Telangana has put out its own draft space tech policy, a few months after the Indian government released its space communications policy. These policies claim to encourage the satellite communications industry in India, for applications such as satellite broadband and imagery. “Telangana based entities were responsible for 30% of the parts for the much applauded ISRO’s Mars Orbiter Mission (MOM). The state is also leading the way in supporting downstream service providers to build and test solutions such as for agriculture. To further establish Telangana as the go-to location for activities across the space market’s value chain, requisite infrastructure is a necessity and the state endeavours to facilitate the same,” the Telangana government said in its draft policy.
The draft policy is accepting comments here until October 25. This is the first time a state government has come out with its own satellite policy. Satellite connectivity is overseen by the union government’s Department of Communications. States competing with each other to invite private sector participation in a traditionally government-controlled industry may complement the central government’s policy efforts to spark industry interest.
What the policy sets out to do
The policy sets the following priorities, and this is how it plans on achieving them:
- Access to infrastructure: To enable access to infrastructure, the state government plans on leveraging state-owned supply chains and research capacities to reduce reliance on imports. A pay-per-use model for prototyping technology owned by the state will be devised. Public-Private Partnerships will be entered into for manufacturing small satellites, and leverage MSME companies for this purpose. The government said it would make land available at affordable prices, and that its Open Data portal would be made available for companies to have access to crucial imaging data. Commercial ground stations would be encouraged, and Artificial Intelligence initiatives the government has initiated with the private sector will be leveraged to encourage the space tech industry, the draft policy said.
- Business facilitation and collaboration: A Rs 1,300 crore fund for startups announced in Telangana’s recent ICT budget will consider spacetech startups for disbursal. For “mega-projects,” the state said it would tailor specific policies. The policy said it would facilitate players in the process of obtaining permits and approvals from the union government. It will also support them in international outreach and advise them on legal and intellectual property-related issues. Co-working spaces will be provided for these companies, and an accelerator will be set up. The government would also seek services from these companies in cases where the private sector would benefit the public, the policy said. “Telangana State Remote Sensing Applications Centre (TRAC) shall actively collaborate with the concerned partners and jointly undertake the projects wherever necessary,” it said.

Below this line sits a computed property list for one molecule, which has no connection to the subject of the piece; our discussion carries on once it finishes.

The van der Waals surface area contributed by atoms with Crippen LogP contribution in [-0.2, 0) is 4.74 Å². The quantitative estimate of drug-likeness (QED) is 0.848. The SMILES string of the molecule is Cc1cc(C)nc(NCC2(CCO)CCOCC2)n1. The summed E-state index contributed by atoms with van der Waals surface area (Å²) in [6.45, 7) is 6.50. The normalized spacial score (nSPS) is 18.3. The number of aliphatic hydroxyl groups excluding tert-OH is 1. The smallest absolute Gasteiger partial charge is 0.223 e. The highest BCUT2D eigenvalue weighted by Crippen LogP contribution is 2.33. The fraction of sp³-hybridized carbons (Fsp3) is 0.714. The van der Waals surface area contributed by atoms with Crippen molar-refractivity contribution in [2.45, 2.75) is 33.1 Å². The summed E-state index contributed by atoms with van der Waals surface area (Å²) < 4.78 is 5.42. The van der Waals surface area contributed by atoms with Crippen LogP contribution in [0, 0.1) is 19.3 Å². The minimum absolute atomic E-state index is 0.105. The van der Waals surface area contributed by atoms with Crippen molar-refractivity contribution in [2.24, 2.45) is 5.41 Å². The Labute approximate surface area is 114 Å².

- Skill development and training: Graduate and postgraduate programs in spacetech would be introduced in Telangana state-run universities, with a focus on applications. Training programs would be conducted based on the industry’s skill demand. Space Exploration Labs would be set up in schools in partnership with NITI Aayog. Faculty development programs would be set up to train school and college educators. Spacetech internships would be made available to college students, and upskilling programs would be established for working professionals.
- Promoting research & innovation: A spacetech research program would be developed in coordination with the industry and academia. Applied gov-tech projects would get state support for proof-of-concept runs and pilots. A research fellowship program would be created, along with innovation cohorts who would be mentored by domain experts. International academic collaborations would be established.
India and satellite connectivity
The union government released a Spacecom Policy in 2020, in which it has promised to facilitate satellite broadband in rural areas, where commercial deployments are not financially feasible. The policy also envisions relaxed norms for private satellite providers, with the establishment of IN-SPACe, the Indian National Space Promotion and Authorization Center.
“Currently, India occupies a meagre 2% or US$ 7 billion of [the satellite] market value and that is despite Indian Space Research Organization (ISRO) being one of the leading space agencies globally,” the Telangana government said in its draft policy. “A possible reason is that traditionally ISRO has carried out the critical value addition activities in-house and the private industry’s contribution to the Indian space sector has been mostly limited to subcontracting by ISRO.”
With recent policy moves, private satellite players are warming to the idea of providing internet through satellite in rural areas. SpaceX recently hired Sanjay Bhargava as its India head for Starlink, the low-earth orbiting satellite constellation. “Till we have government approval for at least a pilot we will not be adding any people In India,” Bhargava said in a LinkedIn post.
- SpaceX Appoints Sanjay Bhargava To Head Satellite Broadband Division Starlink In India
- Will LEO Satellite Constellations Like OneWeb And Starlink Come To India?
- Summary: ISRO’s Draft Space Communications Policy And Implementation Norms For Satellite Communications
- SpaceX Urges India To Facilitate Satellite Broadband, Hints At Bringing Starlink To India
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